Australian cricket’s fundamentals will be on trial at the new Perth Stadium over the next five days, as an undermanned team led by Tim Paine will seek to level the series with an Indian side traditionally all at sea in fast and bouncy conditions but now increasingly sure of themselves on days when the red ball flies.
Searing first day temperatures, in excess of 35C, will complicate the decision for either captain at the toss, but Paine was clear that whichever way it fell, his team would need to start as strongly as they did in Adelaide before sustaining their efforts more coherently thereafter. To that end, former captain Ricky Ponting joined the team for their final training session, offering advice to the batsmen that followed the time-honoured lines of Perth – leaving the ball on length, being selective on balls to drive and cashing in on the cut and the pull.
“I know he’s always in and around our group, I know he has been for the last six to eight months to be fair, and he’s working with Channel Seven so he’s around the venues. And one of the things we’re trying to do is get our ex-players back, so he’s just another one when he’s around we try to tap into,” Paine said of Ponting. “Him in particular i think, he makes our batting group walk a bit taller and fills them with confidence, so I’m sure they were all speaking to him today at certain periods.
“You want to be judging the length of balls well but we know in Perth traditionally, and even at this venue, in the short amount of time it’s quite quick and bouncy, so it’s one of the things we’ve spoken about, something you speak to all the time when you come to Perth, it’s just about adjusting to different conditions. All our guys have had experience doing it at first-class level so this week will be no different.”
In declaring that Australia’s batting lineup would be unchanged in addition to the playing XI itself, Paine delivered a strong vote of confidence in both Aaron Finch and Mitchell Starc, the opening batsman and pace bowler who both had indifferent matches in Adelaide, the former against the moving ball and the latter struggling to control the sort of swing he had been trying to regain for some time. As an aggressive batsman and a piercing fast bowler, Finch and Starc are the sort of players who could quickly swing a match on a pacy pitch.
“Finchy’s been successful at international cricket, I think he played really well in the UAE, he’s like any other player, he just needs that one score to get that little bit more self-belief at Test level that we know he’s got at international T20 and one-day cricket,” Paine said. “Finchy’s no different to any other player. You’re not going to succeed at international cricket unless you stick to your strengths, and Finchy knows the best way he goes about his batting. We’ve just got to keep him on track and make sure he keeps trying to do that. If he does, he’ll come good for us.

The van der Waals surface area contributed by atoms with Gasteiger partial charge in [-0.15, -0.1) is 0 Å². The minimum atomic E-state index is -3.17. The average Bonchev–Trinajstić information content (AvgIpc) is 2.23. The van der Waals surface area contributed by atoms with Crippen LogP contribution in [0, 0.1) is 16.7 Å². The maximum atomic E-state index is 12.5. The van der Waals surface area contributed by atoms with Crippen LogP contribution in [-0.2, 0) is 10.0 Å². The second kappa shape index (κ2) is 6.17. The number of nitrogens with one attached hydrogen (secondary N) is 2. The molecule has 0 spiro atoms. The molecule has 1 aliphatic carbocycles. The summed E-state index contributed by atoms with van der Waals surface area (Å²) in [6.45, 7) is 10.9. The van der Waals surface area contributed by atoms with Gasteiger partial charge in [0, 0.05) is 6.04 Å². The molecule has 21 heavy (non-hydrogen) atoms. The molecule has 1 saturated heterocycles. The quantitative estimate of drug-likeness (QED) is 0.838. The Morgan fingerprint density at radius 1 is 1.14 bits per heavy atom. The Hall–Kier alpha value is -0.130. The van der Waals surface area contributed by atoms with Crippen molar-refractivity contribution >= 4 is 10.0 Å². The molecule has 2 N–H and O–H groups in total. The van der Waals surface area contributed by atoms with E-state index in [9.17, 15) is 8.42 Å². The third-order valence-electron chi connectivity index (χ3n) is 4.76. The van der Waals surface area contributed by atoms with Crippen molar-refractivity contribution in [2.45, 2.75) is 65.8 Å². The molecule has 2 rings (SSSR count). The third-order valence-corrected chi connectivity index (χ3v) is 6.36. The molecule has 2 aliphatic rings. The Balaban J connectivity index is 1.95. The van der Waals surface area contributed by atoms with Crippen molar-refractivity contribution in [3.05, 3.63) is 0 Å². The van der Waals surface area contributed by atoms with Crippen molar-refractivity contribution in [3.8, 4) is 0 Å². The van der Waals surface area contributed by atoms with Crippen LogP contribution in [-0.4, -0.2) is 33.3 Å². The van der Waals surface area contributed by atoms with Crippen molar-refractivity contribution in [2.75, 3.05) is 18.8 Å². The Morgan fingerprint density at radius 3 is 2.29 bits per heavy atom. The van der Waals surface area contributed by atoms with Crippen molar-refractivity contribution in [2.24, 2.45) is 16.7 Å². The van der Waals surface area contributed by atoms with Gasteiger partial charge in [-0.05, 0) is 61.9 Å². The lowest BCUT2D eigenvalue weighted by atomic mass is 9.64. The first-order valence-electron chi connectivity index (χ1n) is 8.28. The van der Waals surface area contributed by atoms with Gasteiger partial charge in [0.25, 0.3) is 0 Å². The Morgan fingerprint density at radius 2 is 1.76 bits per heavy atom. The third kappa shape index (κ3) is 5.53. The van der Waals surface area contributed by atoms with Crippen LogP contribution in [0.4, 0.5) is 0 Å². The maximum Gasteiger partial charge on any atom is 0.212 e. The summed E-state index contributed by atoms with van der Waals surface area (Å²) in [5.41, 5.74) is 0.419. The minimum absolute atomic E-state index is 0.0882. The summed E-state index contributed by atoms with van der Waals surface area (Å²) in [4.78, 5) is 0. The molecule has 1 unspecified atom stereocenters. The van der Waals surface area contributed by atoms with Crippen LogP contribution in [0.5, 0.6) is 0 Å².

“I think [Starc] will swing it out there, the conditions are going to suit him down to the ground and one thing I know about Starcy is when he cops a bit of criticism normally he takes it pretty personally and that sometimes gets the best out of him. So pretty pumped to see him go tomorrow or the next day and see what he can produce. We know his best is the best, so really excited to have him in our team and we realise how lucky we are to have him.
“We’ve got a really settled and experienced bowling attack, so I don’t think we’ll have to say too much. They know what works at Test cricket, they’ve done it before and played on all types of surfaces and adapted really quickly. So this wicket might play really well, we don’t know, it’ll just be about having a look in that first half an hour and whatever team can settle and adjust to the conditions better are going to get well ahead of the game.”
Paine conceded he had been in a state of some emotional anguish at the end of the Adelaide Test when he questioned the accuracy of ball-tracking, leading to the Virtual Eye operator Ian Taylor to reiterate his open invitation to the players to see how the technology worked, based on picking up the ball at numerous fixed positions on its way down the pitch. But he was also hopeful for better policing of no-balls in Perth, after Ishant Sharma’s transgressions for one wicket and another lbw appeal were shown to be only two of many by the broadcasters.
“No I haven’t [taken up the offer] but I have thought about it,” Paine said. “It was at the end of a pretty close Test match and I was probably a little bit emotional or upset that a couple of things didn’t go our way, but I certainly understand how it works and understand the technology. It was more a bit of frustration coming out that we got a few wrong and we thought a couple might’ve been hitting the stumps that weren’t. Can it get better? Yep. Do I have the answer? No.
“I spoke to them [the umpires] on one of the days really quickly [about no-balls], because I was watching the telecast in the change room, so just to get an idea of whether they were communicating to the umpires in the middle which they said they were. What I do know is, it’s not an easy job, they’re standing two or three metres away and the guys are running in fast and it all happens pretty quickly. As long as we’re aware of it and looking at solutions that can help that process then I’m all for it. But I hope this Test match it is done a little better.”